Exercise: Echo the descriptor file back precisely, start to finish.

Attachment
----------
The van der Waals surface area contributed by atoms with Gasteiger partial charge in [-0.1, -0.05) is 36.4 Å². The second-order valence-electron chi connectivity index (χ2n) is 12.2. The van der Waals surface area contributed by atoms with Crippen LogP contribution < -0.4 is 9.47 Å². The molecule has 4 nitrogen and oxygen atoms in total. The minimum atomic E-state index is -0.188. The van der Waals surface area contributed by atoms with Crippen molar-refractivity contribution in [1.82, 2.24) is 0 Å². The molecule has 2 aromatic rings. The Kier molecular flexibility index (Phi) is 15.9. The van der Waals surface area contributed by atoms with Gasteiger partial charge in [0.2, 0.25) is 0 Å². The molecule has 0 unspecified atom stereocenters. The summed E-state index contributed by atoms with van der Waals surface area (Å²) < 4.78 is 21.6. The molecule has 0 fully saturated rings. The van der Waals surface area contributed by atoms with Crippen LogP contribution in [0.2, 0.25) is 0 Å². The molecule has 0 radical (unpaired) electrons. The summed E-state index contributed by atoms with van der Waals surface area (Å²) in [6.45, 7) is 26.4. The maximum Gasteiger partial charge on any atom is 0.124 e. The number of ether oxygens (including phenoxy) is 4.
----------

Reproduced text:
The van der Waals surface area contributed by atoms with Gasteiger partial charge in [-0.1, -0.05) is 36.4 Å². The second-order valence-electron chi connectivity index (χ2n) is 12.2. The van der Waals surface area contributed by atoms with Crippen LogP contribution < -0.4 is 9.47 Å². The molecule has 4 nitrogen and oxygen atoms in total. The minimum atomic E-state index is -0.188. The van der Waals surface area contributed by atoms with Crippen molar-refractivity contribution in [1.82, 2.24) is 0 Å². The molecule has 2 aromatic rings. The Kier molecular flexibility index (Phi) is 15.9. The van der Waals surface area contributed by atoms with Gasteiger partial charge in [0.2, 0.25) is 0 Å². The molecule has 0 unspecified atom stereocenters. The summed E-state index contributed by atoms with van der Waals surface area (Å²) < 4.78 is 21.6. The molecule has 0 fully saturated rings. The van der Waals surface area contributed by atoms with Crippen LogP contribution in [0.2, 0.25) is 0 Å². The molecule has 0 radical (unpaired) electrons. The summed E-state index contributed by atoms with van der Waals surface area (Å²) in [6.45, 7) is 26.4. The maximum Gasteiger partial charge on any atom is 0.124 e. The number of ether oxygens (including phenoxy) is 4.